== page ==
It also reminds me of the classic "Zen and the Art of Archery". This book tells the tale of an American who went to Japan to study archery. A couple stories from this book come to mind:
(1) The master tells a student to shoot a bird perched on a limb of a tree, but won't let him shoot until he only sees the eye of the bird, not the tree, not the compete bird ... then and only then can he hit the bird without missing
(2) The master takes the American to the archery range one evening to teach him that archery is more than sport, it's a Zen practice. He tells the American to turn all the lights out, then the master aims and fires one arrow which, or course, hits the centre of the bulls eye in complete darkness.
(3) The story of an ancient archery master who went to visit his arch rival. Sitting there in the house, at one point he fires an arrow through a thin wall to prove a point. They go outside and the arrow was lodged in the heart of a figure carved on the arch over the entrance way to the grounds ... without the master being able to see the arch.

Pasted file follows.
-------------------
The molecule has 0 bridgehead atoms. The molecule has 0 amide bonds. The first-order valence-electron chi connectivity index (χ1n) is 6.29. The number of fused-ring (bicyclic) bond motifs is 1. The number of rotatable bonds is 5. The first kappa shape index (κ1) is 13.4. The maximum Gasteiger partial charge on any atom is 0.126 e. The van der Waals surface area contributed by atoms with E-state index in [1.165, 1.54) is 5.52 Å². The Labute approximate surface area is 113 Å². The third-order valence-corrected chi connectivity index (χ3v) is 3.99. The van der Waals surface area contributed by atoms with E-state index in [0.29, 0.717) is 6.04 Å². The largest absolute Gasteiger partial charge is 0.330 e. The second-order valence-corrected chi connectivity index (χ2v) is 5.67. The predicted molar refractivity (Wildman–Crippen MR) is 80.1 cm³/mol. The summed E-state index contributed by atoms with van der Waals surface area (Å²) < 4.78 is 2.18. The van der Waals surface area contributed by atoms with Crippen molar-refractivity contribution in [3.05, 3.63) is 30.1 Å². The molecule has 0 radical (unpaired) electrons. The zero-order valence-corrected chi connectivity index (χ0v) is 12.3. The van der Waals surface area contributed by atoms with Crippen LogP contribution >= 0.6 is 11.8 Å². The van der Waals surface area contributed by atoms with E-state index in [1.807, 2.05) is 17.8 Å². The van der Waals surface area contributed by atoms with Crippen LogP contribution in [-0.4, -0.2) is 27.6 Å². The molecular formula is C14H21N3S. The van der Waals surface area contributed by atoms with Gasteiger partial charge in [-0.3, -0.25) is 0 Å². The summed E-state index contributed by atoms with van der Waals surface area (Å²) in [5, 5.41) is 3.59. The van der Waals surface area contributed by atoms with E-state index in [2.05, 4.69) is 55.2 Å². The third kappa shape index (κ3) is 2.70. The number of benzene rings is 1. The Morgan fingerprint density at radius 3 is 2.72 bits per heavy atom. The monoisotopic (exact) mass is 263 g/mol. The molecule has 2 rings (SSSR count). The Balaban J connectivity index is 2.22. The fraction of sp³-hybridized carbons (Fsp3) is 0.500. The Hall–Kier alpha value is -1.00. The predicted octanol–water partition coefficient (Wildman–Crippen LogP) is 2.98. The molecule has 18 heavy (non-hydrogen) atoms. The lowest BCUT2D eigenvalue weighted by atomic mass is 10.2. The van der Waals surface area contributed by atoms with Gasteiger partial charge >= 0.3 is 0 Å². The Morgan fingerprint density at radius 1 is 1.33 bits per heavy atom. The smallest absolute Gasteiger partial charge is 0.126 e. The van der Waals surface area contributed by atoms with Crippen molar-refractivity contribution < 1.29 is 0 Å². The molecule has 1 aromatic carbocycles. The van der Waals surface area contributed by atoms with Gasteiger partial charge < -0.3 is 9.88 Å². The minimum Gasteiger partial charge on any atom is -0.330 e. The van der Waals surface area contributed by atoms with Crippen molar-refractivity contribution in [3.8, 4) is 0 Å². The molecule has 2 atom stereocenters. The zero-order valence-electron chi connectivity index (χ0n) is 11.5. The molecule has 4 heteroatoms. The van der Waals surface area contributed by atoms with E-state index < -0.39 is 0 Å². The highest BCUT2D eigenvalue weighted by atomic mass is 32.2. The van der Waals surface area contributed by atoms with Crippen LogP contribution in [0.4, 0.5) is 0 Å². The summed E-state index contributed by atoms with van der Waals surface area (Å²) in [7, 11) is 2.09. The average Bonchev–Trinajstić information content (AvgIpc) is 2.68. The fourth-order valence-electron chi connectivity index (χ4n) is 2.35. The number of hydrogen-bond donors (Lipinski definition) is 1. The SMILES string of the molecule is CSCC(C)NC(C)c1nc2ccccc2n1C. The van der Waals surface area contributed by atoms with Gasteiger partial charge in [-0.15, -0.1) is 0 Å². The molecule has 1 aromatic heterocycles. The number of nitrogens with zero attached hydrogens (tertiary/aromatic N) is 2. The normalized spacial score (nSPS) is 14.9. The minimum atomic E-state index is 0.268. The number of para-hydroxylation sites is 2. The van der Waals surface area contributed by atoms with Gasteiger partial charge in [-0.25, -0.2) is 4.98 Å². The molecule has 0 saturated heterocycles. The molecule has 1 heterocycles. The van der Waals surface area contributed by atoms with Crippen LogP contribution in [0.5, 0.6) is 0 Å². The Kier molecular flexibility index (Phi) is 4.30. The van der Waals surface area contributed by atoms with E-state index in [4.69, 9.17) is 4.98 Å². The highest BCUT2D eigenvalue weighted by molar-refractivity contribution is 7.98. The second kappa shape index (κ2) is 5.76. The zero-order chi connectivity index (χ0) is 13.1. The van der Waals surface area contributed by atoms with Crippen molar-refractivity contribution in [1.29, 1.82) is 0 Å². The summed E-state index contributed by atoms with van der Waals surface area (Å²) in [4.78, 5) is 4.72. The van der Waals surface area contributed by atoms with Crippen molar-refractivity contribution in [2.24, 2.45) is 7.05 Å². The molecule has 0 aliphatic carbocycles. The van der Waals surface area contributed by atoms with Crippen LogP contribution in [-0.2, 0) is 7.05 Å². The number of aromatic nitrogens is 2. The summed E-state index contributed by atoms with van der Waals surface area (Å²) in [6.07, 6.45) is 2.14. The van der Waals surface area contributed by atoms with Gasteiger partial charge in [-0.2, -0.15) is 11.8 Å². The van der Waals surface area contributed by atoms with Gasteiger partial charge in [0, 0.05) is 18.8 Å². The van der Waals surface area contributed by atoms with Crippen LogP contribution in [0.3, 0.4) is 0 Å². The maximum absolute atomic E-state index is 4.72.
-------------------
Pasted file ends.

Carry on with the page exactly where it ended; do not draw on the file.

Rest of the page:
These are examples of the intellect drawing upon the full resources of the psyche to produce magical results effortlessly.
“When the intellect is used properly, it thinks of a goal and automatically sets the body in motion toward it, and automatically arouses the other levels of communication unknown to it, so that all forces work together toward the achievement. Consider a hypothetical goal as a target. When properly used, the intellect imagines the target and imaginatively then attains it. If it were a physical target, the person would stand [bow and] arrow in hand, thinking only of hitting the bull’s-eye, mentally concentrating upon it, making perhaps some learned gestures – proper footing or whatever – and the body’s magical properties would do the rest.”
(The Magical Approach: Seth Speaks About The Art Of Creative Living, Session Five)